There are various reasons that may trigger businesses to prepare their financial statements for a period not restricted to the general 12-month period.
In such instances, some businesses find themselves in a quandary of whether BURS accepts tax computations to be prepared based on accounts covering periods which are more than 12 months.
The good news is that the taxman may actually accept accounts that report a period exceeding 12-months. Today, we aim to enlighten you on how and why the taxman may accept financial reports and tax calculations that are based on a period exceeding the statutory 12-month tax year.
In this article, words importing the masculine shall be deemed to include the feminine.
The tax year
Primarily, it is imperative that we first understand that for income tax purposes, a tax year is a period of 12 months which runs from the 1st of July in one year and ends on the 30th of June of the following year. However, income tax laws require business operators to report and prepare their annual income tax returns based on their financial years which are not required to follow the tax year. This technically means that a company can have a financial year which ends on, say, 30 April or 31 July.
As alluded to above, there are various reasons which may prompt a company to report for a period exceeding the statutory 12 months. For instance, a company with a 31st December year-end may switch to 30 June financial period after being acquired by another entity which also has a 30 June year-end. Accordingly, the company’s management can resolve to consolidate the first 6 months of operations and the preceding 12 months and prepare accounts covering 18 months. We must state that there are numerous reasons which can prompt companies to report for 18 months accounts other than what we have highlighted above. Let us now have a look at what the tax laws prescribe in such instances.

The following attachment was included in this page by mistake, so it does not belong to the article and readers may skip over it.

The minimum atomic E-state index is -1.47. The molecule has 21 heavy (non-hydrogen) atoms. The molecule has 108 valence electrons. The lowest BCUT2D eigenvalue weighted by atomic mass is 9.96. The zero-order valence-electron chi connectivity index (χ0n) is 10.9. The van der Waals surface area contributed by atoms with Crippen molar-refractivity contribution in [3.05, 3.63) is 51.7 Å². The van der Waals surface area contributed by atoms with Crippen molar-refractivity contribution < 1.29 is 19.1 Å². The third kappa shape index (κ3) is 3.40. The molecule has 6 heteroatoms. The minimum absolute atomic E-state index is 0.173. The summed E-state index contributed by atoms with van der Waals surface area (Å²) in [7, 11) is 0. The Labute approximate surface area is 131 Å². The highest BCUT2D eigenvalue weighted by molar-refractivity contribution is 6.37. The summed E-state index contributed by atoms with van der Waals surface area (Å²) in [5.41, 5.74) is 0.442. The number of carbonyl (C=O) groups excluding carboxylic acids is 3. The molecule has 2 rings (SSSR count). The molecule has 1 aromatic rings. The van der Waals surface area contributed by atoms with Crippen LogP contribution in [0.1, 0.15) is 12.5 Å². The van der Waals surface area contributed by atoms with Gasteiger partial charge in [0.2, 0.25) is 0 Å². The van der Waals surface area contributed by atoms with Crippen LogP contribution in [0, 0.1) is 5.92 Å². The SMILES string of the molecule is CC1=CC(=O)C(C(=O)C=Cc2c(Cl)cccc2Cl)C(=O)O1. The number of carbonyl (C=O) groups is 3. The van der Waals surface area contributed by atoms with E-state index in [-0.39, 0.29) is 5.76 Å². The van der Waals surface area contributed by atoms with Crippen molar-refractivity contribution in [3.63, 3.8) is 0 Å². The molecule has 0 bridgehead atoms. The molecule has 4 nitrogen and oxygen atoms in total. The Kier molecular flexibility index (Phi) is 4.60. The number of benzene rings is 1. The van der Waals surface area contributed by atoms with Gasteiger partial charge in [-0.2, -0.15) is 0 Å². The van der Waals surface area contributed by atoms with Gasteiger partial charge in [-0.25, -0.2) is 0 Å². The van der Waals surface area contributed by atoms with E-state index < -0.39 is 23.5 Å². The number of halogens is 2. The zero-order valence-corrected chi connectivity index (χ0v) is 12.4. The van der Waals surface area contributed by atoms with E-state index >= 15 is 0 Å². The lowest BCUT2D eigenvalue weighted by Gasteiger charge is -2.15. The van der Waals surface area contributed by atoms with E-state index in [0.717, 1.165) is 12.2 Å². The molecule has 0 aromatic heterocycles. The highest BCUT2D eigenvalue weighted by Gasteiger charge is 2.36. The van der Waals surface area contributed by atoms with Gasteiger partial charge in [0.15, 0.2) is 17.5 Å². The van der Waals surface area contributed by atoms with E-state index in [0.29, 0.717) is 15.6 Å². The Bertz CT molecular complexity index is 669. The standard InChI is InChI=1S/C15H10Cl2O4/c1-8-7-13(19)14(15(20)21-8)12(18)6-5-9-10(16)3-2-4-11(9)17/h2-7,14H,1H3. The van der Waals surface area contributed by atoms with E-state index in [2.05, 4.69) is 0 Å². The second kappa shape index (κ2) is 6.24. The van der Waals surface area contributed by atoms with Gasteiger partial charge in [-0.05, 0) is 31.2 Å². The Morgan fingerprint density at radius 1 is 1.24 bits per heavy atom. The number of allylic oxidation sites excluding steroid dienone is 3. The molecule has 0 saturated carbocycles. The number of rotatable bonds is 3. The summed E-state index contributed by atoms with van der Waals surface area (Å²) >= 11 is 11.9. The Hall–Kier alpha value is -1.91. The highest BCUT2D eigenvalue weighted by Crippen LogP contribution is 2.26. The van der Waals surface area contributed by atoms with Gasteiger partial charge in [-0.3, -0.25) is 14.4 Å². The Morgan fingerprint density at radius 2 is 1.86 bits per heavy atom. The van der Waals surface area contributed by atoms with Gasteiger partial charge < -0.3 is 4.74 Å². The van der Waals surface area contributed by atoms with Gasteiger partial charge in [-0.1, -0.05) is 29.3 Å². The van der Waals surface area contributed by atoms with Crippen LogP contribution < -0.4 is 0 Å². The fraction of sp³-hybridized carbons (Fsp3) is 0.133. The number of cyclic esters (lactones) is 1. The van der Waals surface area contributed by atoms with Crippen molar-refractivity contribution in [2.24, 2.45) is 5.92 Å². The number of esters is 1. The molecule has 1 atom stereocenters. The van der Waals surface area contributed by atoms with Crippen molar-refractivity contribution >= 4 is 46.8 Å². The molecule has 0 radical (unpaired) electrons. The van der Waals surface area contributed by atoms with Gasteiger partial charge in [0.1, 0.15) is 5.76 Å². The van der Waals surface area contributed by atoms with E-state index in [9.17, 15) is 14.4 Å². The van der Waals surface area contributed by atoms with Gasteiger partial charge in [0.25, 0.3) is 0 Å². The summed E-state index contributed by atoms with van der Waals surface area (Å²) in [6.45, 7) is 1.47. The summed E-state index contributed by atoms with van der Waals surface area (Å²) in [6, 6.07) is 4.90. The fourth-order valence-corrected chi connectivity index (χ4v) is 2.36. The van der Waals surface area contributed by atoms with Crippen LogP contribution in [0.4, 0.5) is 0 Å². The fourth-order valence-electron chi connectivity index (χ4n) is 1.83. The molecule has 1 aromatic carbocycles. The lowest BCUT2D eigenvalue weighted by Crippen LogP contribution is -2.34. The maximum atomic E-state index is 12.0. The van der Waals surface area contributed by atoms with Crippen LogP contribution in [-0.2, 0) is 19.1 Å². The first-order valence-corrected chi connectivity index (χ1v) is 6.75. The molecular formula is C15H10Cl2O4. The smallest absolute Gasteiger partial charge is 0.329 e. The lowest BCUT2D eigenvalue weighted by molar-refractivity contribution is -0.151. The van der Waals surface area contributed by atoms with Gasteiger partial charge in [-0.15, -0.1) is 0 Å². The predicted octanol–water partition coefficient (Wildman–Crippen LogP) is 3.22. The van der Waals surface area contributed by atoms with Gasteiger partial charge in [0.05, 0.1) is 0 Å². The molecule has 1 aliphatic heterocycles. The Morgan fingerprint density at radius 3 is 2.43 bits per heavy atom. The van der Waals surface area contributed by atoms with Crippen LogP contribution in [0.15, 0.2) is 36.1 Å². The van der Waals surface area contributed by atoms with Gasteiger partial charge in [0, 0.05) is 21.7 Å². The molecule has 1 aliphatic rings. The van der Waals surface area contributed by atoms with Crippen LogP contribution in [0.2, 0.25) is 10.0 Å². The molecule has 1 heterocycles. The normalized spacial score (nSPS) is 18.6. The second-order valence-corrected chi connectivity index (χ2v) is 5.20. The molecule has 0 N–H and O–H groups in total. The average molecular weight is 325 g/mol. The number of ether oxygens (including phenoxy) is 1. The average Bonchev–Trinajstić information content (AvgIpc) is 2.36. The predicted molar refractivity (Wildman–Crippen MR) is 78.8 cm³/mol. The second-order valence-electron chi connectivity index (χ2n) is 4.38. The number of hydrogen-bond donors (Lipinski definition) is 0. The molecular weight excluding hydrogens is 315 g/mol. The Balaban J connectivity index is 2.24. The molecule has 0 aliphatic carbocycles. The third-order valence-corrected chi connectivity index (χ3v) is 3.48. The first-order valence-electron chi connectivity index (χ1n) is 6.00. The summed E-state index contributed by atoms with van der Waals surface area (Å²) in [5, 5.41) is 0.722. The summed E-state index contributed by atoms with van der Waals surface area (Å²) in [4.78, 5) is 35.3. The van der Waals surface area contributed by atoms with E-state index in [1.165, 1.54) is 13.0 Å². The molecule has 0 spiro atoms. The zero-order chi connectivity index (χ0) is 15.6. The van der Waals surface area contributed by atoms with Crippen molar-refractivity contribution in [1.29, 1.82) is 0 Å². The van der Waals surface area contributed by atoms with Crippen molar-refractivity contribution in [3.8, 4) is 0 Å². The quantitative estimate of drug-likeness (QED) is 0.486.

As already alluded to, the Income Tax Act requires every business to report and calculate tax based on financial accounts prepared for a period of 12months. However, the tax Act further provides that BURS may accept financial accounts that are prepared for a period more than 12 months.
In verbatim, the said tax law states: “Where any person makes up the accounts of his or her business for a period greater than 12 months, the Commissioner General may, subject to such adjustments as he or she considers necessary to avoid loss of tax, determine the taxable income of the tax year in which such accounting period ends, and the taxable income of each previous tax year in which any part of the accounting period falls, by reference to such accounts and to the accounts for preceding or succeeding accounting periods in such manner as appears to him or her to be reasonable.”
Simply put, the law points to the fact that BURS accepts financial accounts prepared for a period exceeding 12 months such as for 15- or 18-months accounts. BURS may then, as they deem fit, determine, or split any tax payable or refundable between two tax years. In practice, no major adjustments are made even when the accounts are for a period exceeding 12 months.
Well, folks, we hope that was insightful. As we Yours Trulies say goodbye, remember to pay to Caesar what belongs to Caesar. If you want to consult, join our free Tax WhatsApp group or to know about our 9 tax e-books, send a text to +267 7181 5836 or email us on firstname.lastname@example.org. You can read more tax articles on our website, www.aupracontax.co.bw under the ‘Tax articles’ tab.